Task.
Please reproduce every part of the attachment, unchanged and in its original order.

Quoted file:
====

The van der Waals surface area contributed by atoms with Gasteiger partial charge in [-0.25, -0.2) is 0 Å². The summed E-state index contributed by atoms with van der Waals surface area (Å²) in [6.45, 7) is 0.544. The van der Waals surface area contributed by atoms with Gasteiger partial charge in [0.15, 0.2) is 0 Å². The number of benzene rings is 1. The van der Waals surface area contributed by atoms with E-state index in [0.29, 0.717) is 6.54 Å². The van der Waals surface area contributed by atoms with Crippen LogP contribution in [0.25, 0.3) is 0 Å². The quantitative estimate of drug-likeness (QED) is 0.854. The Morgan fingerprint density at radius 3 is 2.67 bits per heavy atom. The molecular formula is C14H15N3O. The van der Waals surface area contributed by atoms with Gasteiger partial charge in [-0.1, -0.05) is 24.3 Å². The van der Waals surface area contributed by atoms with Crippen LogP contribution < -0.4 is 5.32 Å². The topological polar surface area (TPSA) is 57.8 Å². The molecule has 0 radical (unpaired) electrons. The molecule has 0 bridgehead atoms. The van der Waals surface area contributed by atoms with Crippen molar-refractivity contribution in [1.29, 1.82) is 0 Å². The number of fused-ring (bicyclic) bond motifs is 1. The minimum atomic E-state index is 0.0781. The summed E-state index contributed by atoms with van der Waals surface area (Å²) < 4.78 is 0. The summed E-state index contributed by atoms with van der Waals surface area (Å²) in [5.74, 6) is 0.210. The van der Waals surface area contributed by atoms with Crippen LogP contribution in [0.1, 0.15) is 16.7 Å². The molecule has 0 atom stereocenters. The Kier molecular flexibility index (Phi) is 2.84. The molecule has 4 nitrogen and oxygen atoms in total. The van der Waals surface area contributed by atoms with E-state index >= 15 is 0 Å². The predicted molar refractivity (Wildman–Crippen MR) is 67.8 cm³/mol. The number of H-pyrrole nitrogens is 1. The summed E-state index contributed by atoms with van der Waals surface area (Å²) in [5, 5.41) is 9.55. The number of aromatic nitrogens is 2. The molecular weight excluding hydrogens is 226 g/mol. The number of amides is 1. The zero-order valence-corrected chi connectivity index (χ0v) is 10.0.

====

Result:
The van der Waals surface area contributed by atoms with Gasteiger partial charge in [-0.25, -0.2) is 0 Å². The summed E-state index contributed by atoms with van der Waals surface area (Å²) in [6.45, 7) is 0.544. The van der Waals surface area contributed by atoms with Gasteiger partial charge in [0.15, 0.2) is 0 Å². The number of benzene rings is 1. The van der Waals surface area contributed by atoms with E-state index in [0.29, 0.717) is 6.54 Å². The van der Waals surface area contributed by atoms with Crippen LogP contribution in [0.25, 0.3) is 0 Å². The quantitative estimate of drug-likeness (QED) is 0.854. The Morgan fingerprint density at radius 3 is 2.67 bits per heavy atom. The molecular formula is C14H15N3O. The van der Waals surface area contributed by atoms with Gasteiger partial charge in [-0.1, -0.05) is 24.3 Å². The van der Waals surface area contributed by atoms with Crippen LogP contribution < -0.4 is 5.32 Å². The topological polar surface area (TPSA) is 57.8 Å². The molecule has 0 radical (unpaired) electrons. The molecule has 0 bridgehead atoms. The van der Waals surface area contributed by atoms with Crippen molar-refractivity contribution in [1.29, 1.82) is 0 Å². The number of fused-ring (bicyclic) bond motifs is 1. The minimum atomic E-state index is 0.0781. The summed E-state index contributed by atoms with van der Waals surface area (Å²) < 4.78 is 0. The summed E-state index contributed by atoms with van der Waals surface area (Å²) in [5.74, 6) is 0.210. The van der Waals surface area contributed by atoms with Crippen LogP contribution in [0.1, 0.15) is 16.7 Å². The molecule has 0 atom stereocenters. The Kier molecular flexibility index (Phi) is 2.84. The molecule has 4 nitrogen and oxygen atoms in total. The van der Waals surface area contributed by atoms with E-state index >= 15 is 0 Å². The predicted molar refractivity (Wildman–Crippen MR) is 67.8 cm³/mol. The number of H-pyrrole nitrogens is 1. The summed E-state index contributed by atoms with van der Waals surface area (Å²) in [5, 5.41) is 9.55. The number of aromatic nitrogens is 2. The molecular weight excluding hydrogens is 226 g/mol. The number of amides is 1. The zero-order valence-corrected chi connectivity index (χ0v) is 10.0.